Monday, October 01, 2007

Tory Conference: The Story So Far...

I am not able to go to conference because of work, but I do enjoy watching it in full on BBC Parliament rather than relying on the edited versions on the BBC News which normally cut away from policy announcements to the sight of old people having a kip. So how well have people done so far?

William Hague: An amazing speech in that it was good but not good enough to be the speech-of-the-conference (which he could have easily made it) so that will hopefully be left for Cameron. Witty, conversational and hit all of the right targets. He is a master at this ... 8 out of 10

Boris Johnson: I may make myself terribly unpopular but I didn't rate the performance at all, which feel between the stools of being funny and serious. I think he failed to hit the targets and didn't make a good job of it. I expected more but maybe my view of failure is because I had such high expectations. Still, he is a good public speaker but must decide what candidate he wishes to be. Rating 5 out of 10

Mayor Bloomberg: Absolutely fantastic and the real moment of the first day. He was extremely engaging and, despite falling out with the GOP, appealed to the Conservative audience. His 4 step approach to managing change was masterful and he has a record to be proud of. I hope Cameron milks him for every piece of advice before he goes! 9 out of 10.

George Osbourne: Not the best delivery but what a speech in terms of content. This was the stuff that the party was waiting for and hearing the cheer go up with the inheritance tax announcement was fantastic. The audience loved it, as will the electorate I'm sure, and Osbourne is now one of the serious political players in this upcoming election. 8 out of 10 and maybe a few bonus marks for the headlines in the morning...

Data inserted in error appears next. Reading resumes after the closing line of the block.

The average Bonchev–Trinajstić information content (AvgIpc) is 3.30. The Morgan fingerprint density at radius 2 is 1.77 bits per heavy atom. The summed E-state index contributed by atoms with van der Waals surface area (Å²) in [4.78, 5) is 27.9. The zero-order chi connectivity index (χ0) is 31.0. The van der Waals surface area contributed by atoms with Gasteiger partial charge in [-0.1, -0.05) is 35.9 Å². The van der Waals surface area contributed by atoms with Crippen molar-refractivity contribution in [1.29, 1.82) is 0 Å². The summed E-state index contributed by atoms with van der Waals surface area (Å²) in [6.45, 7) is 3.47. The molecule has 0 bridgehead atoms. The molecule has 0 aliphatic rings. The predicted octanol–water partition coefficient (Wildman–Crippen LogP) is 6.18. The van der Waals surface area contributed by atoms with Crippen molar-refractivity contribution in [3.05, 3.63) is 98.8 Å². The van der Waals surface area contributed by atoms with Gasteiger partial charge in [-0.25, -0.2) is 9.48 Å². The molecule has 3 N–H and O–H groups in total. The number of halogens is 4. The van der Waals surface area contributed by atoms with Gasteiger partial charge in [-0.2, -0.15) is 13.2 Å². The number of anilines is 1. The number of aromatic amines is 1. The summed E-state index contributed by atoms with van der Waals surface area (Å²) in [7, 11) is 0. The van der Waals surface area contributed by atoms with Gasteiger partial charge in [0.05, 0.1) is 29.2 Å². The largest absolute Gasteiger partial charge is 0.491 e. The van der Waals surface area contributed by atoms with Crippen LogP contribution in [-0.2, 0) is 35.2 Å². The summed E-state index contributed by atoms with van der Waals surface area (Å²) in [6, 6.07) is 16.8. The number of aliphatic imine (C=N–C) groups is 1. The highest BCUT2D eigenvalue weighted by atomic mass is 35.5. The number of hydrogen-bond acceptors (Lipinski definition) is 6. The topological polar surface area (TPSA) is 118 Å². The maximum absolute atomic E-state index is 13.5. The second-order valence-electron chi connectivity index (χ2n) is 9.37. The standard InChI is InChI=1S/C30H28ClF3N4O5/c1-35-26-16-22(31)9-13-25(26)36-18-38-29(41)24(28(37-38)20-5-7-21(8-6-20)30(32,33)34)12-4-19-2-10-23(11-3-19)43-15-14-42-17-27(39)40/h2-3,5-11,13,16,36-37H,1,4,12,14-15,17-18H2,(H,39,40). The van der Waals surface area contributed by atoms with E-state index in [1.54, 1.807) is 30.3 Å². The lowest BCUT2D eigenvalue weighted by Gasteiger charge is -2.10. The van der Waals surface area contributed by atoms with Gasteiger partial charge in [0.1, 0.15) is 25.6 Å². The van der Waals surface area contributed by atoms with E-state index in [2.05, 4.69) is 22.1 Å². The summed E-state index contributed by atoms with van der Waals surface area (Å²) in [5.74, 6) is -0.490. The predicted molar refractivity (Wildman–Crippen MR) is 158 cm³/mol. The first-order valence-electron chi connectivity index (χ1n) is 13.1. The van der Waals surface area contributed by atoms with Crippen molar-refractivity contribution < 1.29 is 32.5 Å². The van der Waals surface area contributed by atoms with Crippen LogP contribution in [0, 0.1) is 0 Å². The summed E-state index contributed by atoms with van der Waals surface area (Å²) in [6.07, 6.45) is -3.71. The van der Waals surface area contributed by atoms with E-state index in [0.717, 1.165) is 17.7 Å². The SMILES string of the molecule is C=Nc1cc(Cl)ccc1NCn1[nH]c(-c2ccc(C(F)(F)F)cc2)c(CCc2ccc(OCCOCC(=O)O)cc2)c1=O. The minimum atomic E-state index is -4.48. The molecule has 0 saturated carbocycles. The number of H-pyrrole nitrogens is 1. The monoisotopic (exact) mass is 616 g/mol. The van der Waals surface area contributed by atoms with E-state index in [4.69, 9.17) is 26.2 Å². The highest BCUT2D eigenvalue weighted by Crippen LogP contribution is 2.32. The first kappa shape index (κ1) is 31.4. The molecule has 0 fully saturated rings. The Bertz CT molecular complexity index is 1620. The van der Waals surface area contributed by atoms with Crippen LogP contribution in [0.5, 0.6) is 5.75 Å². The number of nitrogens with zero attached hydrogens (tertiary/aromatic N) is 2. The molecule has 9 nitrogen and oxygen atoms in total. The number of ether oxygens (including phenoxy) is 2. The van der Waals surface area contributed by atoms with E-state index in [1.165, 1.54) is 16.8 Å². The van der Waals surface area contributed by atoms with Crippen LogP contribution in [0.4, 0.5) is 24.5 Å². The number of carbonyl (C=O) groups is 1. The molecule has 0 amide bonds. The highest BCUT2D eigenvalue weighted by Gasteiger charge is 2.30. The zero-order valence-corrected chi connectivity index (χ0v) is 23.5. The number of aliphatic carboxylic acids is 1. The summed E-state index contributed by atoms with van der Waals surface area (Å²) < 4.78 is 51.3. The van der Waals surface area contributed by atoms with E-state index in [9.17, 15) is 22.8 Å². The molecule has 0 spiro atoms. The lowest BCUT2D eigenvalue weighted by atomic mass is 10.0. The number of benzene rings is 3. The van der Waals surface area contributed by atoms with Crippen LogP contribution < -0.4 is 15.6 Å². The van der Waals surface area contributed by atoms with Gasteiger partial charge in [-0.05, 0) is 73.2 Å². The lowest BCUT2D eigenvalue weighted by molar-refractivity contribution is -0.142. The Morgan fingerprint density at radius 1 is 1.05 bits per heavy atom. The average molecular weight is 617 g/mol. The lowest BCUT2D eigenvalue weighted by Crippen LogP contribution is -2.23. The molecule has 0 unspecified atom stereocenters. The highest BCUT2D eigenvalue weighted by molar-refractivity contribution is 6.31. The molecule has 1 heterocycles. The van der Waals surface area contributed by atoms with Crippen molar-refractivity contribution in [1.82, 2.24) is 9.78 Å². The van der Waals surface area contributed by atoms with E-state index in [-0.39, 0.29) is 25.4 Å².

David Willetts & Michael Gove: I couldn't understand why Willetts didn't get a better reaction for his speech which was better in delivery than Gove's and probably more serious in content. Have the delegates not forgotten or forgiven? He made some excellent points but after a hard hitting attack there was an awkward moment of silence where a clap should have been. Gove did well on his first outing too. Gove 7 out of 10 but Willetts deserves 8 out of 10.

Grant Shapps: The master campaigner had a difficult task making a speech about housing interesting (it might be possible but I'm not sure) but it is odd that he shoulod be given such a high billing when other members of the full shadow cabinet aren't speaking or making a set piece speech at all. He needs to improve his style. 6 out of 10.

Alan Duncan: The perma-tanned frontbencher does it again - an excellent speech, well delivered and brilliantly timed, but one that absolutely nobody but us diehards will notice. Knocked off any headlines by Osbourne. What a shame he isn't given a higher profile. 8 out of 10.

I also have something to add about the debates. The panels are made up of the leaders in their fields and it is a bit painful to watch them "take questions" from legions of PPCs who are only doing this to get a few column inches in their local newspapers. The experts sit glumly whilst the PPC's make mini-speeches and then are asked to respond without a question having been asked! I would demand that all contributions at least finish with a question - and a meaningful one, rather than the sort that has the "I obviously agree..." answer from all panelists. Come on, we can do better!

I have to say I'm really enjoying this conference, even from a distance, and its seems that Cameron has really grasped the agenda. We'll have to wait for the polls but if a post conference bounce doesn't happen then it isn't for the spirit and tone of those present.

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